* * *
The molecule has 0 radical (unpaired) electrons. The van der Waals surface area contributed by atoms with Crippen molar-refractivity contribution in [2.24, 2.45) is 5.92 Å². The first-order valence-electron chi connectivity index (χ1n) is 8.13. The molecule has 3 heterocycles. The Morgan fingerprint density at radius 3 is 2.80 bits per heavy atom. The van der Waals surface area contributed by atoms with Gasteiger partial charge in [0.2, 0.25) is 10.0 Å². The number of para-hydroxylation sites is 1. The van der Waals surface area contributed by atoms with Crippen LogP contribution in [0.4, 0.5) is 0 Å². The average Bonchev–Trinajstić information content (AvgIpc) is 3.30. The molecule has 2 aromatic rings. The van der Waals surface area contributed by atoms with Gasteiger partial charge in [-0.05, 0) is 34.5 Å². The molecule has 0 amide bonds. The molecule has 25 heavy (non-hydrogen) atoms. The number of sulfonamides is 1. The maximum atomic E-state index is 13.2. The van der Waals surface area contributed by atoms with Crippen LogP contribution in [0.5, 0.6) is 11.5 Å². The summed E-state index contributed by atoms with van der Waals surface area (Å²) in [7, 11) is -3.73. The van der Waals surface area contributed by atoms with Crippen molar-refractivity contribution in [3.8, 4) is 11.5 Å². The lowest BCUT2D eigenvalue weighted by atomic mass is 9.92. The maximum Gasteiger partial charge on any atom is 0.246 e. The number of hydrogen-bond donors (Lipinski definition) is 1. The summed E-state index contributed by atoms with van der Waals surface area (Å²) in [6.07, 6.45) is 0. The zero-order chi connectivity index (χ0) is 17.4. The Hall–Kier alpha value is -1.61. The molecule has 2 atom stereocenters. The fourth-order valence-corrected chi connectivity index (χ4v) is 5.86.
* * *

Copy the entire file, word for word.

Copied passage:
The molecule has 0 radical (unpaired) electrons. The van der Waals surface area contributed by atoms with Crippen molar-refractivity contribution in [2.24, 2.45) is 5.92 Å². The first-order valence-electron chi connectivity index (χ1n) is 8.13. The molecule has 3 heterocycles. The Morgan fingerprint density at radius 3 is 2.80 bits per heavy atom. The van der Waals surface area contributed by atoms with Gasteiger partial charge in [0.2, 0.25) is 10.0 Å². The number of para-hydroxylation sites is 1. The van der Waals surface area contributed by atoms with Crippen LogP contribution in [0.4, 0.5) is 0 Å². The average Bonchev–Trinajstić information content (AvgIpc) is 3.30. The molecule has 2 aromatic rings. The van der Waals surface area contributed by atoms with Gasteiger partial charge in [-0.05, 0) is 34.5 Å². The molecule has 0 amide bonds. The molecule has 25 heavy (non-hydrogen) atoms. The number of sulfonamides is 1. The maximum atomic E-state index is 13.2. The van der Waals surface area contributed by atoms with Crippen LogP contribution in [0.5, 0.6) is 11.5 Å². The summed E-state index contributed by atoms with van der Waals surface area (Å²) in [7, 11) is -3.73. The van der Waals surface area contributed by atoms with Crippen molar-refractivity contribution in [3.8, 4) is 11.5 Å². The lowest BCUT2D eigenvalue weighted by atomic mass is 9.92. The maximum Gasteiger partial charge on any atom is 0.246 e. The number of hydrogen-bond donors (Lipinski definition) is 1. The summed E-state index contributed by atoms with van der Waals surface area (Å²) in [6.07, 6.45) is 0. The zero-order chi connectivity index (χ0) is 17.4. The Hall–Kier alpha value is -1.61. The molecule has 2 atom stereocenters. The fourth-order valence-corrected chi connectivity index (χ4v) is 5.86.